Instead, we will have Jerry Meral and the pro-BDCP flaks helping the public interpret his work. As an antidote to the spin, I recommend the public read my preliminary benefit-cost white paper from last summer. Using BDCP's own numbers, I concluded the benefits fell $7 billion short of the costs. I will update it if these new and revised studies yield new information, but preliminary results revealed to date do not show a huge difference.
There still are some problems with the definition of BDCP alternatives in these studies. Although it sounds like they have made some improvements and are going to look at something resembling the small-tunnel "portfolio" plan, they also appear to be continuing to ignore the seismic levee upgrade alternatives. And thus the BDCP that makes a big deal about natural disasters in the Delta will continue to ignore a lower-cost alternative that addresses the co-equal goals while creating the additional benefits of saving hundreds of lives in the event of an earthquake, in addition to protection of the billions of dollars in private property, transportation and energy infrastructure damage that will receive no protection from the BDCP. The results of the BDCP studies will depend a lot on what they assume as the "no action" or no-tunnel alternative in terms of water supply and flood protection.
One can't help but wonder what prompted the cancellation of the benefit-cost analysis just a few weeks before it was supposed to be released in final form. I went back to the scope of work of the purported benefit-cost analysis and made note of the descriptions of Task 3, due in late March or early April, and Task 4 due in mid-May.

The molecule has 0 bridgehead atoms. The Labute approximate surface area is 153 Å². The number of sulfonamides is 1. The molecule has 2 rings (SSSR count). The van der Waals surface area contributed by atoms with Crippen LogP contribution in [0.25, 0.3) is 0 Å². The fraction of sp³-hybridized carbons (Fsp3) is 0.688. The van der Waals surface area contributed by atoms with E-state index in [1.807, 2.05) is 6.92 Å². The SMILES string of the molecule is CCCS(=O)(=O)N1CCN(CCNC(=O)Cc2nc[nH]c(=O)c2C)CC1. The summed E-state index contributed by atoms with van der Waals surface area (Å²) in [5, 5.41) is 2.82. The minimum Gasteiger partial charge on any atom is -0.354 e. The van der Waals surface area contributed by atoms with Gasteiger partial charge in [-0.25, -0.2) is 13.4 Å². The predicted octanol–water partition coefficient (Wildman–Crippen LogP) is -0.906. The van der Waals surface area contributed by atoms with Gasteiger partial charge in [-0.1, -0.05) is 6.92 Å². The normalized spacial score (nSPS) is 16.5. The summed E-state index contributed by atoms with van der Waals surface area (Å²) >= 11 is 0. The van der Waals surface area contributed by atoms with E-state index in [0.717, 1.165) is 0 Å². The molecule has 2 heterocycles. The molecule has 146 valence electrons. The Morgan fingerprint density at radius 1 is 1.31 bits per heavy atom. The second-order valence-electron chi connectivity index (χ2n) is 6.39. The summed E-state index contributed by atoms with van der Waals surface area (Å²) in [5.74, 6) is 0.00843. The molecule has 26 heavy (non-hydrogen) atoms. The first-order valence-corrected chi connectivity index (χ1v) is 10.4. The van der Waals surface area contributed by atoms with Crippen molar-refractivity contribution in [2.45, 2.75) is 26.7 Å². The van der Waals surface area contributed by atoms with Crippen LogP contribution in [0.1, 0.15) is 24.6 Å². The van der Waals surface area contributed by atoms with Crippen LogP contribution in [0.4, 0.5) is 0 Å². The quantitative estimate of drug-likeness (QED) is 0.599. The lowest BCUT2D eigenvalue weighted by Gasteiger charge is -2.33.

Task 3. Prepare Draft Technical Report
Once the analysis is complete, a draft technical report will be prepared that describes the
methods used, the results, and draws overall conclusions about the cost and economic benefit of BDCP. This final section will offer an opinion about whether benefits exceed costs from a statewide perspective, and over what time frame. The concluding section will also summarize the impacts in various regions of California, and to various interest groups.
The draft technical report will be submitted for review by the California Department of Water Resources (DWR), Reclamation, and the water contractors involved in the BDCP.
Task 4. Prepare Final Technical Report Based on comments received on the draft, the Contractor and Brattle Group will revise the technical report and prepare a final report suitable for public distribution and web posting.Perhaps cancelling the benefit-cost analysis report in favor of this release of a hodge podge of mini-studies was the revision ordered for Task 4.
Update 4/24: I added a bullet list of the 6 studies with brief comments, and deleted a reference to the $23 billion BDCP that caused some confusion. The $23 billion came from a 2012 estimate of $14b tunnel construction, $4b habitat construction, $5b operation and maintenance costs over 50 years. Some had misinterpreted that I was saying that building the tunnels would cost $23 billion. A few other minor edits too.